Romney exits his plane in Atlanta (Justin Sullivan/Getty Images)
ATLANTA—Mitt Romney scored a major congressional endorsement Sunday, as House Majority Leader Eric Cantor backed the former Massachusetts governor's bid for the Republican nomination.
Cantor is the first member of GOP leadership to endorse a Republican candidate, and his decision comes just two days before his home state, Virginia, is set to hold its primary as part of the Super Tuesday contests when citizens from 10 states will head to the polls.
"Who's going to best be able to lead this economy back to a growth mode, create jobs so people can feel better about the future?" Cantor said in an interview on NBC's "Meet the Press." "And I just think there's one candidate in the race who can do that, and that's Mitt Romney."
Cantor, a conservative darling who has been mentioned as a future House speaker, phoned Romney before publicly announcing his support, per the candidate's campaign.
The Romney campaign seized on Cantor's support to argue that momentum is behind the former governor's presidential bid. Speaking to reporters on the candidate's plane en route to Georgia, where Romney is campaigning today, Romney senior adviser Eric Fehrnstrom said Cantor's decision was clearly influenced by which candidate would best help congressional Republicans at the top of the 2012 ticket.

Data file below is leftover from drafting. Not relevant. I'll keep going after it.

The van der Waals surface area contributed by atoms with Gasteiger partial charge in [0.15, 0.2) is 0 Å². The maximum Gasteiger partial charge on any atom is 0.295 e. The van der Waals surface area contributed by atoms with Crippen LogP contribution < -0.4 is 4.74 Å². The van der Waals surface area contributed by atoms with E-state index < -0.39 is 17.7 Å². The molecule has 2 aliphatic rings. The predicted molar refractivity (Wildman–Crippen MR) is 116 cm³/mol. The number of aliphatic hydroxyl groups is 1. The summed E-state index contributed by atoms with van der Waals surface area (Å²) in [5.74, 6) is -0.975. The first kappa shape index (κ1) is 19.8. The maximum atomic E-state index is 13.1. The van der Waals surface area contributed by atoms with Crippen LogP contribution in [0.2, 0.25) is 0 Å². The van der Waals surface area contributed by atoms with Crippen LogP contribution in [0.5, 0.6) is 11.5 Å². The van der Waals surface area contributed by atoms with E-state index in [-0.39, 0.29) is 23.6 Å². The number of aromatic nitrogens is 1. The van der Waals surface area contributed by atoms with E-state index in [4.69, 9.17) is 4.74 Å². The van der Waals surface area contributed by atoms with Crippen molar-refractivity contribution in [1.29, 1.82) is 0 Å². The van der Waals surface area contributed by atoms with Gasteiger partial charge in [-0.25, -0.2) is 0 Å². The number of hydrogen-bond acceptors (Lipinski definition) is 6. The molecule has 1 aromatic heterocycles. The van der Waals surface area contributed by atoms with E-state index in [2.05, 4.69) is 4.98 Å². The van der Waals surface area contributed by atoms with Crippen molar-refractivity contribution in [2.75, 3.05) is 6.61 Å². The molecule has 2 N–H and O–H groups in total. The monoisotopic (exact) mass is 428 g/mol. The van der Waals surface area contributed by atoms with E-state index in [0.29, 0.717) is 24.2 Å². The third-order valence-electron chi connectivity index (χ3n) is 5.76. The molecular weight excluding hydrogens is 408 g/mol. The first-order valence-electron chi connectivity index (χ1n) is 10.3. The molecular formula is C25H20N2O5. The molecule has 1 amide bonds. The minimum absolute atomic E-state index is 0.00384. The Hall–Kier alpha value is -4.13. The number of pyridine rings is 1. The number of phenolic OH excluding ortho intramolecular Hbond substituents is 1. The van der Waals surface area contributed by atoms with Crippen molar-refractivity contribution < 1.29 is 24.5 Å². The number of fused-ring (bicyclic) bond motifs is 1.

"Republicans want coattails not concrete shoes," he said. "Rick Santorum is a concrete shoe for Republicans running for the Senate or House."
Romney is campaigning outside Atlanta today before heading to Knoxville, Tenn.—two states where Santorum and Newt Gingrich have been better received than Romney. But Fehrnstrom insisted Romney is focused more on delegates than actual wins.
"I don't know if we can win Georgia or Tennessee, but I know we can take delegates out of there, and this is a delegate contest now," Fehrnstrom said.
Asked about Ohio, where Romney will return tonight and spend the last day before Super Tuesday, Fehrnstrom claimed the ex-governor has momentum in the state, in spite of polls showing the race is statistically tied between Santorum and Romney. But he declined to say if Romney has to win Ohio in order to claim the nomination.
"More important than winning this state or that state is achieving the requisite number of delegates you need to obtain the nomination and that's what our focus is on."
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